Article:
[WHS Blog] How Grand is the Grand Bargain?

The Grand Bargain sherpas from the 15 largest donors and 15 largest agencies, pictured at their first meeting in Amsterdam on February 29. Photo: Christian Aid

The Grand Bargain sherpas from the 15 largest donors and 15 largest agencies, pictured at their first meeting in Amsterdam on February 29. Photo: Christian Aid


On February 29 in Amsterdam, a handful of the world’s biggest donors and largest humanitarian agencies started to negotiate a ‘’Grand Bargain’’ to help give the rhetoric around the World Humanitarian Summit some teeth. Ban Ki Moon  is urging major players to bring concrete pledges to Istanbul to turn his reform agenda into reality. The idea of the GB is that donors will commit to more flexible, multi-year funding, with less burdensome reporting requirements, in exchange for major agencies committing to greater transparency and collaboration and reduced management costs. The stated ambition is to deliver a collective roadmap for stretching available money to meet more people in need; and a political statement during the WHS that is as concrete as possible

One of the focus areas being progressed in the GB is the commitment to a significant increase in the use of cash. This aligns very well with ACT’s own commitment that:

We will support the agency of people by substantially increasing the proportion of our humanitarian investment that goes to cash transfer programming. Before providing in-kind inputs, we will ask ourselves whether cash would work in this context.

Whereas Ban Ki Moon’s report to the Summit rightly calls for more funding for humanitarian crisis, he proposes a key vehicle for this to be a massive increase in the UN Central Emergency Response Fund (CERF). The CERF all goes to UN agencies, which already control more than half all humanitarian funding.  Channelling more funding to the UN through the CERF does not speak well to the need to better fund local actors. In the Grand Bargain negotiations, NGOs are calling upon donors to rather channel additional funds through mechanisms that better cohere with the localisation agenda. 

If  the benefits of the Grand Bargain are to be achieved, NGOs are demanding that UN agencies  pass the greater flexibility in donor funding to NGOs who they contract to deliver assistance. ACT’s WHS commitment, related to the GB is that:

ACT Alliance commits to streamline and harmonize reporting requirements for members, in line with the expected outcomes of the GB. This specifically includes a commitment to not ask more from local and national members than what donors ask of funding members.

Studies by DanChurchAid and Church of Sweden’s ‘’Local to Global Protection’’ initiative  have exposed that only 0.2% of humanitarian funding goes directly to local and national NGOs.

Yet local presence enables local actors to be first responders – getting to affected people days before assessment teams from external agencies arrive. Local organizations are able to shape programmes in a contextually appropriate, culturally sensitive way, based on a community’s own understanding of its needs. Local partners, closer to and more trusted by communities, are better-positioned to ensure accountability to affected populations, and respect long-term perspectives.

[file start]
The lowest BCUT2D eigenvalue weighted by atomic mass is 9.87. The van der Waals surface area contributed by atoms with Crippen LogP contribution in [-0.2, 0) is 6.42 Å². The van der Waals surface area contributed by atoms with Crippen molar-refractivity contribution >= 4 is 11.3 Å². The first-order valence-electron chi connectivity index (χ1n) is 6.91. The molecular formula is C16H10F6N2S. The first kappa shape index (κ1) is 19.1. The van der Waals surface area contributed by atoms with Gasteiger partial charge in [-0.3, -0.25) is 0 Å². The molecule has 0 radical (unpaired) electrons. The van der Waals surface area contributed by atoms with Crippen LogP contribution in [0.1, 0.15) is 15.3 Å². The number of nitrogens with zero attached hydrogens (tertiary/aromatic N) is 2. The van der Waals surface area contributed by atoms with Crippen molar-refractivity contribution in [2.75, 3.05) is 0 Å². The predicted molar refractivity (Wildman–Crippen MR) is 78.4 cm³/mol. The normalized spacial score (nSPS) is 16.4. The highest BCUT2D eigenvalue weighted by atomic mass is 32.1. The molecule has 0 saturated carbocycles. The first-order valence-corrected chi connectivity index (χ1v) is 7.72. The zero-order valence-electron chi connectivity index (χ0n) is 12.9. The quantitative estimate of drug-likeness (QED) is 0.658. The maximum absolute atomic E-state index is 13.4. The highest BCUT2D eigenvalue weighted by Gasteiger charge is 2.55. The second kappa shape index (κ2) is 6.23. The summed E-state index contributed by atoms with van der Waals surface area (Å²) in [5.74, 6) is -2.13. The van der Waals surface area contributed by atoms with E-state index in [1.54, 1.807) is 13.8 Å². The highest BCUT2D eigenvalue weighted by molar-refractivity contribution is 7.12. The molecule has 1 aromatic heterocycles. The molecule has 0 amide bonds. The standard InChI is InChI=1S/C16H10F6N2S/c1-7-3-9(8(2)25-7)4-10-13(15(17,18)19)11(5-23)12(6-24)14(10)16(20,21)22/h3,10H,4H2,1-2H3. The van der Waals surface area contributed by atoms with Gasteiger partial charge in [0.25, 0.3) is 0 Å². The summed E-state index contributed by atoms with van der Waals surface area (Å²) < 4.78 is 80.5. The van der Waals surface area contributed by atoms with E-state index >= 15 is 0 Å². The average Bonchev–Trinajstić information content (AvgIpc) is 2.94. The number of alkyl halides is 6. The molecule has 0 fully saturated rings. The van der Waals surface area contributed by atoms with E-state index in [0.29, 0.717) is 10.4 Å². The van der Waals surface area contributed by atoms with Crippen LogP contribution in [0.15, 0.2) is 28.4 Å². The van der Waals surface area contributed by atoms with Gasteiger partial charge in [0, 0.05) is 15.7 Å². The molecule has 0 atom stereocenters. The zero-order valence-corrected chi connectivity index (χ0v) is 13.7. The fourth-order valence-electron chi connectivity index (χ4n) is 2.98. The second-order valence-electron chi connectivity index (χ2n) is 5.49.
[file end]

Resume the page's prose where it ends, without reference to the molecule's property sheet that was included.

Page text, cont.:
The ACT Alliance’s WHS position paper in January 2015 ‘Putting People at the Centre’ called for 20% of humanitarian funding to go directly to national actors by 2020.

CAFOD, ADESO, DCA and Christian Aid took up this baton when we launched the Charter for Change (C4C) in advance of the 2015 WHS Global Consultation in Geneva. C4C makes 8 reform pledges to shift the balance of power in the humanitarian system toward the Global South. These include a pledge by signatories to pass at least 20% of their humanitarian funding to Southern NGOs by May 2018.  C4C has been signed by 23 INGOs and endorsed by well over 100 Southern NGO partners.

One of the 10 themes of the GB is more support for frontline national responders.

During the GB negotiations, one of the largest UN humanitarian agencies pledged to step up to the plate and honour ACT’s call to raise their level of direct support to national front line responders to 20% by 2020. (We will not name them here lest they wish to gain credit for this when they announce it at Istanbul). This is a huge step forward for the localisation agenda, and we hope it creates a domino effect where other huge UN and INGO agencies, inspired by this bold leadership, follow suit.

Our ACT commitments to the WHS include that:

By May 2018, we will significantly increase the proportion of ACT Alliance members’ humanitarian funding that goes directly to local and national members and their partners for humanitarian response and emergency preparedness.

Whilst the final outcomes remain to be negotiated, the latest text of the GB calls on aid organisations to ‘aim to give by 2020 at least 25% of humanitarian funding to local and national responders as directly as possible’’.  It is encouraging that the advocacy of ACT and its allies seems to have  infiltrated the thought processes of the big donors and agencies who are determining what commitments to bring to Istanbul through this Grand Bargain.


Resize-1Michael Mosselmans is Head of Humanitarian Policy Practice Advocacy and Programmes in Latin America and the Caribbean at Christian Aid. He is co-chair of the ACT Humanitarian Policy and Practice Advisory Group. Michael has also worked in WFP, OCHA and DFID.